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You may or may not have given it much thought yet, but menopause—the official end of your reproductive years—is something that will happen sooner or later.
“It’s unlike almost any other condition for women's health,” says Mache Seibel, M.D., a Boston-based OB/GYN and author of The Estrogen Fix. “Not everyone gets pregnant. Not everyone has cancer. Not everyone has infertility. But everyone has menopause if you live long enough.”
There’s a lot of information out there about this monumental time in your life. There’s a lot of misinformation out there, too. That’s why we touched base with five healthcare providers who specialize in menopause for the words of wisdom they share with friends. Here’s what specialists want you to know about the women’s health transition—and how to feel your best throughout.
You’re likely referring to it incorrectly.
“What people think of as ‘menopause’ is actually ‘perimenopause,’” says Kelly Culwell, M.D., a board-certified OB/GYN. Perimenopause symptoms can occur for 10 or more years leading up to menopause, but Dr. Culwell says, the actual "menopause" is technically defined as the time when a woman has not had periods for a year.
While age can vary greatly for when both perimenopause and menopause occur, the average for menopause in the U.S. is 52.
Symptoms aren’t one-size-fits-all.
The changes each person experiences will vary, but the first sign of perimenopause is often a change to your menstrual cycle. Periods can become lighter and more infrequent or heavier and more frequent, or both intermittently (yay!), says Dr. Culwell.
Waking up at night, hot flashes, and vaginal dryness can also all be perimenopausal symptoms, says Mary Jane Minkin, M.D., a clinical professor of obstetrics and gynecology at Yale University School of Medicine. But more unusual symptoms like body achiness can crop up, too, she says.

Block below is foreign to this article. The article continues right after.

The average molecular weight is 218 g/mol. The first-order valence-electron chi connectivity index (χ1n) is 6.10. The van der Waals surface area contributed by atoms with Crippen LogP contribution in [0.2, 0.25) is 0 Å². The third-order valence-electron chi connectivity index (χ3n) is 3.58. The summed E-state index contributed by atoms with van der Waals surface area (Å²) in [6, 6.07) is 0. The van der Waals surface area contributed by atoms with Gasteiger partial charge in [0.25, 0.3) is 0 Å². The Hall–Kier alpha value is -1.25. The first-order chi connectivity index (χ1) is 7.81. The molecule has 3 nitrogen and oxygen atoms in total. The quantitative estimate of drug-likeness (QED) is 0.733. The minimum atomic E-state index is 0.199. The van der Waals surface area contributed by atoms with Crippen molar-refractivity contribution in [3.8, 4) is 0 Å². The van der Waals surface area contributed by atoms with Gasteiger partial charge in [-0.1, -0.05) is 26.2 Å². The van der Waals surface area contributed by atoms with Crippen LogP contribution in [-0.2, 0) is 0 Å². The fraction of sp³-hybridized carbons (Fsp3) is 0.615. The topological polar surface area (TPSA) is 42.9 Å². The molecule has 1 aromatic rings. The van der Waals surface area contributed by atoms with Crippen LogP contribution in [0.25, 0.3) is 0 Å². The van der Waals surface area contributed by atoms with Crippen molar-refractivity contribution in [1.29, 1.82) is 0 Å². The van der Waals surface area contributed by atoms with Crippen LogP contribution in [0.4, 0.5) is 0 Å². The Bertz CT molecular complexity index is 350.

You should seek out a specialist.
Your body experiences so many changes during this time, so it’s a good idea to see a health professional with expertise in the field. Getting a recommendation from a friend or family member is always an option, or you can use The North American Menopause Society’s database to find certified menopause practitioners near you. These providers require recertification every three years, so you can feel confident they’re up-to-date on the latest research and treatments.
And make sure you feel comfortable talking to the provider you pick. If there’s one broad-stroke message Rebecca C. Brightman, M.D., an assistant clinical professor of obstetrics, gynecology, and reproductive medicine at Icahn School of Medicine at Mount Sinai wants people to know, it’s that you don’t have to suffer alone. “You need somebody you can discuss these things with,” she says.
There are many helpful treatment options.
Just as there are plenty of symptoms that fall under the perimenopause umbrella, there are also plenty of medications and treatments to alleviate them. But first, your doctor may want to rule out other causes beyond perimenopause. “While any new symptoms you may be experiencing are likely perfectly normal, you may need to have additional tests to make sure nothing else is going on,” says Dr. Culwell.
Don't be scared to start low-dose hormonal therapy, for example, if you’re suffering from symptoms such as hot flashes, night sweats, or vaginal dryness, she suggests. “As long as you don't have any health problems that keep you from being able to safely use these medications, they can provide a lot of relief during this transition,” says Dr. Culwell.
Vaginal dryness is to be expected.
In fact, more than half of menopausal women worry about it. Dr. Minkin notes that it can also pop up years later. “If you have been fine, haven't had a period in years, and then start experiencing vaginal dryness, it can be a post-menopausal symptom,” she says.
Fortunately, the condition responds to vaginal estrogen therapy, she says. “I also recommend that folks who want to avoid hormones try an over-the-counter vaginal moisturizer that can replenish dry vaginal cells and increase moisture and comfort,” says Dr. Minkin.
Menopause can be a time of new beginnings.
There’s a lot of negativity out there about menopause—symptoms, side effects, suffering. But it’s a good opportunity to give your body a healthy reset, with a renewed focus on diet, physical activity, and sleep, says Odile Bagot, an OB/GYN in Strasbourg, France, and author of Menopause: No Need to Panic.
“Menopause is a new and wonderful time of life,” she says. “You can give free rein to your creativity, because yes, it is a fruitful period from an intellectual, artistic, spiritual, or social point of view.” She provides this advice to her friends to help them understand, “Being menopausal is not to suddenly become old; on the contrary, it is to become aware of all that life has given us and to continue to lead a fruitful life.”
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